This paper seeks to examine organisations historical experiences of computers in order to consider their on-going relevance for modern organisations and their frequently disappointing results from investments in information technology. It will therefore analyse some of the findings of Rowan (1984) on how managers have coped with the introduction of computers since the 1960s. It will conclude by arguing for continuing relevance of Rowan’s broad analysis although these lessons require some modification in light of more recent experiences of computers since 1984.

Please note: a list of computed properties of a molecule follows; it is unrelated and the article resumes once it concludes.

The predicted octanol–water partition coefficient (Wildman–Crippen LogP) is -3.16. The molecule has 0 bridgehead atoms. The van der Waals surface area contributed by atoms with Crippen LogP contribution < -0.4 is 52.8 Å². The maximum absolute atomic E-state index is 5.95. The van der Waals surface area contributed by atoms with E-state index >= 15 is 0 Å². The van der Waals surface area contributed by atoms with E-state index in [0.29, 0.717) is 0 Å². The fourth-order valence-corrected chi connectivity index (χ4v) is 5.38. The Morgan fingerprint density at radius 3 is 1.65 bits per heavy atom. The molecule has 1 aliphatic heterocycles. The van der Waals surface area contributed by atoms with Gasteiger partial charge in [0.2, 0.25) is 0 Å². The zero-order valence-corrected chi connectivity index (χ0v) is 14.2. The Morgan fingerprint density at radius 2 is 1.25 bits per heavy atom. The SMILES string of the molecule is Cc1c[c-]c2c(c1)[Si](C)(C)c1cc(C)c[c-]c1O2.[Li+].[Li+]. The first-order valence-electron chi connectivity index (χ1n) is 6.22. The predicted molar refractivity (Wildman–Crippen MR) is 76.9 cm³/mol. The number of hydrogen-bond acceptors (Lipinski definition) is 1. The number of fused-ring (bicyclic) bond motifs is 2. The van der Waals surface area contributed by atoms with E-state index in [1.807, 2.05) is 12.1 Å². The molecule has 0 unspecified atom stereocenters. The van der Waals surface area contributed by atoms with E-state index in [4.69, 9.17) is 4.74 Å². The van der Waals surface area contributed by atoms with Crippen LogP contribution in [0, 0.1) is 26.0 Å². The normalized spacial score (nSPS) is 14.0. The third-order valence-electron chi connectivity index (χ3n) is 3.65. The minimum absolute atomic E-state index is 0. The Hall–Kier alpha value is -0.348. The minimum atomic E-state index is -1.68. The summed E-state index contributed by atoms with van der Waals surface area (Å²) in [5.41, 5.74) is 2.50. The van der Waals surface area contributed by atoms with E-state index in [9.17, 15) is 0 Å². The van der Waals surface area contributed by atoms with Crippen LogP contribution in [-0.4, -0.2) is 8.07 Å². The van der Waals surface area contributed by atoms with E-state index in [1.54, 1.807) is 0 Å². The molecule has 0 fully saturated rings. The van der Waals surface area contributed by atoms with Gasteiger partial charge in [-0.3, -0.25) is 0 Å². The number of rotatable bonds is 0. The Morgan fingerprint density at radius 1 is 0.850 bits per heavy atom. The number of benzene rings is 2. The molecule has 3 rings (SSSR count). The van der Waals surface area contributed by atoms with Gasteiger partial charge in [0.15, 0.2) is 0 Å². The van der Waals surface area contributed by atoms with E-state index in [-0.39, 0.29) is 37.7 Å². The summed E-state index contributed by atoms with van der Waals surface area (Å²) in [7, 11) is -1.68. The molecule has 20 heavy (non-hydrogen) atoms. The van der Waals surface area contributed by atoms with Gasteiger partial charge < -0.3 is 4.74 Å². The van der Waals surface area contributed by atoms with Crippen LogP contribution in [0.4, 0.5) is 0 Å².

|Title of host publication||BAM 2015 Conference Proceedings|
|Publisher||British Academy of Management|
|Publication status||Published - 10 Sep 2015|
|Event||29th Annual British Academy of Management Conference: The Value of Pluralism in Advancing Management Research, Education and Practice - Portsmouth, United Kingdom|
Duration: 8 Sep 2015 → 10 Sep 2015
|Conference||29th Annual British Academy of Management Conference|
|Period||8/09/15 → 10/09/15|